Meet Our Mentors – Ed Suh

Meet Our Mentors – Ed Suh

Ed is one of Breakout Mentors’ excellent programming mentors who works 1-on-1 with students. He has an impressive computer science background, graduating from Stanford in 2010 with a masters in Computer Science (focus on artificial intelligence), interning at Facebook, and now is in a leadership role at personalized audio startup Stitcher. When working with kids, interpersonal skills are just as important as technical knowledge, and Ed excels in this area as well. Let’s get to know him!

When did you start programming?

I started dabbling in programming when I was a kid because I loved video games and wanted to learn how to create them, but growing up in New Jersey it was tough to get any formal education in computer science. Even my high school didn’t offer any CS classes so I had to learn by myself through books I would borrow from the library. I didn’t get any formal education in CS until I got to college.

What do you find rewarding about teaching kids how to program?

When I was a kid I really wanted to learn programming but there wasn’t any way to do it except to learn on my own. Even today in Silicon Valley, the heart of technology, most kids won’t have the chance to have any formal education in programming until high school or college, even though there are younger kids that are eager to learn and bright enough to do so. The great thing about Breakout Mentors is that it gives these kids a chance to learn some really useful skills while also having a lot of fun. In many ways, this program is fundamentally improving the world of computer science education.

Why is it important for kids to start programming when young?

Whether or not kids go on to program professionally, the concepts and skills that it teaches are fundamental and important to developing analytical thinking. Programming is all about thinking logically, structuring problems, recognizing patterns and coming up with creative and practical solutions. Kids should have the chance to practice developing these skills at a young age.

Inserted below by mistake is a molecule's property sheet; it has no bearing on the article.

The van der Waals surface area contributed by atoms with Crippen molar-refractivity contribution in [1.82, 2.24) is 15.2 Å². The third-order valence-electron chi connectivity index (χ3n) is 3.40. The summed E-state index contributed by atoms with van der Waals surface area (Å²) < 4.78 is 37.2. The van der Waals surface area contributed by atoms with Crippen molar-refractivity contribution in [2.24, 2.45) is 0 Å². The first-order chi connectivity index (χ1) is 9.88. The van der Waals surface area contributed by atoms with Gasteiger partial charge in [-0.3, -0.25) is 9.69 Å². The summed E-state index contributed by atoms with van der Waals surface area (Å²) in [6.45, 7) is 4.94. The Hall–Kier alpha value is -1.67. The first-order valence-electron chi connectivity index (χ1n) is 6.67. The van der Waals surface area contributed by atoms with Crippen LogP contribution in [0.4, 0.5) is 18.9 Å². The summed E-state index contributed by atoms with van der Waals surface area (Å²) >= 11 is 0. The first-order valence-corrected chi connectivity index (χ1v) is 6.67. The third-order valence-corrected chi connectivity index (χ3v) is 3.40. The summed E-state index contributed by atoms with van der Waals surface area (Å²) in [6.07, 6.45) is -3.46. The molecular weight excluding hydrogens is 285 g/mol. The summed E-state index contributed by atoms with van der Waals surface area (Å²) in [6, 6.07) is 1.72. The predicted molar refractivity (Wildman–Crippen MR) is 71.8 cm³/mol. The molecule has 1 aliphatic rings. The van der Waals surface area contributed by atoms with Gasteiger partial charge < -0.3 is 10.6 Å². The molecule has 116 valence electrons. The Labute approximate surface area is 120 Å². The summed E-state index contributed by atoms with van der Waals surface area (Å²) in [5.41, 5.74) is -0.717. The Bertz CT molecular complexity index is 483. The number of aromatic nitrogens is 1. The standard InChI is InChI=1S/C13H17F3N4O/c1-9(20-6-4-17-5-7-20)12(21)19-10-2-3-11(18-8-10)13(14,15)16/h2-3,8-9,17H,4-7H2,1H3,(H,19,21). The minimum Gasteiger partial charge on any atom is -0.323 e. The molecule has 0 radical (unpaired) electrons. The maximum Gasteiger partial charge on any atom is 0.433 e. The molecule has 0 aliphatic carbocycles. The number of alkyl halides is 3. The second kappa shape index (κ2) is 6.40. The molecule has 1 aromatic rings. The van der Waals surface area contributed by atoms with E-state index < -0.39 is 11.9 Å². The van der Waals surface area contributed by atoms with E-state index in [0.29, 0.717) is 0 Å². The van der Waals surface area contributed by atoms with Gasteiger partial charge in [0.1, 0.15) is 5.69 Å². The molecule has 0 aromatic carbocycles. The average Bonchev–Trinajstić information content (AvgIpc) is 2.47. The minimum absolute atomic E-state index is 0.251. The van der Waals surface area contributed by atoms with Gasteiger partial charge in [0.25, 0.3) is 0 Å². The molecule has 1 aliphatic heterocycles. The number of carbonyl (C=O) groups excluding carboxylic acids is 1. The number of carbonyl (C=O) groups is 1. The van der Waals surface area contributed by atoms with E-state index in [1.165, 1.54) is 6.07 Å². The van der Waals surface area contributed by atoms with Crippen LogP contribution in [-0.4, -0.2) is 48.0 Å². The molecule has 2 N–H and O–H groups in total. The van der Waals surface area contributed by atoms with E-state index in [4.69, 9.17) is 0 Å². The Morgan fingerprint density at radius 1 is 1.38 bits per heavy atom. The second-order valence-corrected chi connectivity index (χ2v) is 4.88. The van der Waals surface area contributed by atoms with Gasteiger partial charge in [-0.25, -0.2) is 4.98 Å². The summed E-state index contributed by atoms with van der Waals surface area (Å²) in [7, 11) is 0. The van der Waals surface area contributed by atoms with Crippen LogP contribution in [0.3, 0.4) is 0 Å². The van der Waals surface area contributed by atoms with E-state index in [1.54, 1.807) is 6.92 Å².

What is your favorite game you have created with a student?

I love when a student is so passionate about a game that they want to customize every last detail and make it truly their own. For example, one of my students was developing the classic game Breakout, which involves bouncing a ball off of a paddle to hit and destroy bricks. He wanted to incorporate Mario Bros., one of his other favorite games, into Breakout so we ended up customizing the ball to be a Koopa shell instead of a normal ball and incorporated a Fire flower into the game as well. The game ended up being an awesome mix of the classic Breakout and Mario, which we appropriately named “Mario Breakout”.

What advice to you have to kids learning how to program?

Don’t let anyone tell you you’re too young to learn how to program. There is a misconception that you have to be an adult with a lot of knowledge to program, which isn’t true. With the tools we have today like Scratch, anybody can pick up the fundamentals of programming and create some exciting things in a short amount of time. That being said, programming is hard work and requires time, effort and dedication. Don’t get discouraged if your programs don’t work perfectly right away. Even for professional programmers, it takes a lot of time and many tries to get things right. Keep at it and don’t give up.

Posted by Brian Skinner / Posted on 12 Oct